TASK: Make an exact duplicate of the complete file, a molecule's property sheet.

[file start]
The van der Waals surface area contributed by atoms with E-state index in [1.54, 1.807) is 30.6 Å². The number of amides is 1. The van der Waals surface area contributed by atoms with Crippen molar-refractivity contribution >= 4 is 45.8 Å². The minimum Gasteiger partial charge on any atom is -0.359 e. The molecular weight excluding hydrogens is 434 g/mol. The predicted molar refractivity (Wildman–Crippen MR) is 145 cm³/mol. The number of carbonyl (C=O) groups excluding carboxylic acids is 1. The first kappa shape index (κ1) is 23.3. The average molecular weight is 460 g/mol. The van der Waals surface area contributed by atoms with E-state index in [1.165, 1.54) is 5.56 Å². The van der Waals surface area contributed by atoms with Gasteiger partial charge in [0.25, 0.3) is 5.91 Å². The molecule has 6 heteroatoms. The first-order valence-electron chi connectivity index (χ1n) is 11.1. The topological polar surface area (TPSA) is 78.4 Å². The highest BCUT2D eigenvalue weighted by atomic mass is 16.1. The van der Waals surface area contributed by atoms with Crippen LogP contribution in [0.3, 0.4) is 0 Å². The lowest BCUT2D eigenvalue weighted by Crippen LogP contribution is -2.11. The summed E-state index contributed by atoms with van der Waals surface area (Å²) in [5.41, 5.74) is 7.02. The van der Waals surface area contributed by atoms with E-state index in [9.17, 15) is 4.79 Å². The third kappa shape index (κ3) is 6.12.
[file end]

The van der Waals surface area contributed by atoms with E-state index in [1.54, 1.807) is 30.6 Å². The number of amides is 1. The van der Waals surface area contributed by atoms with Crippen molar-refractivity contribution >= 4 is 45.8 Å². The minimum Gasteiger partial charge on any atom is -0.359 e. The molecular weight excluding hydrogens is 434 g/mol. The predicted molar refractivity (Wildman–Crippen MR) is 145 cm³/mol. The number of carbonyl (C=O) groups excluding carboxylic acids is 1. The first kappa shape index (κ1) is 23.3. The average molecular weight is 460 g/mol. The van der Waals surface area contributed by atoms with E-state index in [1.165, 1.54) is 5.56 Å². The van der Waals surface area contributed by atoms with Gasteiger partial charge in [0.25, 0.3) is 5.91 Å². The molecule has 6 heteroatoms. The first-order valence-electron chi connectivity index (χ1n) is 11.1. The topological polar surface area (TPSA) is 78.4 Å². The highest BCUT2D eigenvalue weighted by atomic mass is 16.1. The van der Waals surface area contributed by atoms with Crippen LogP contribution in [0.3, 0.4) is 0 Å². The lowest BCUT2D eigenvalue weighted by Crippen LogP contribution is -2.11. The summed E-state index contributed by atoms with van der Waals surface area (Å²) in [5.41, 5.74) is 7.02. The van der Waals surface area contributed by atoms with E-state index in [9.17, 15) is 4.79 Å². The third kappa shape index (κ3) is 6.12.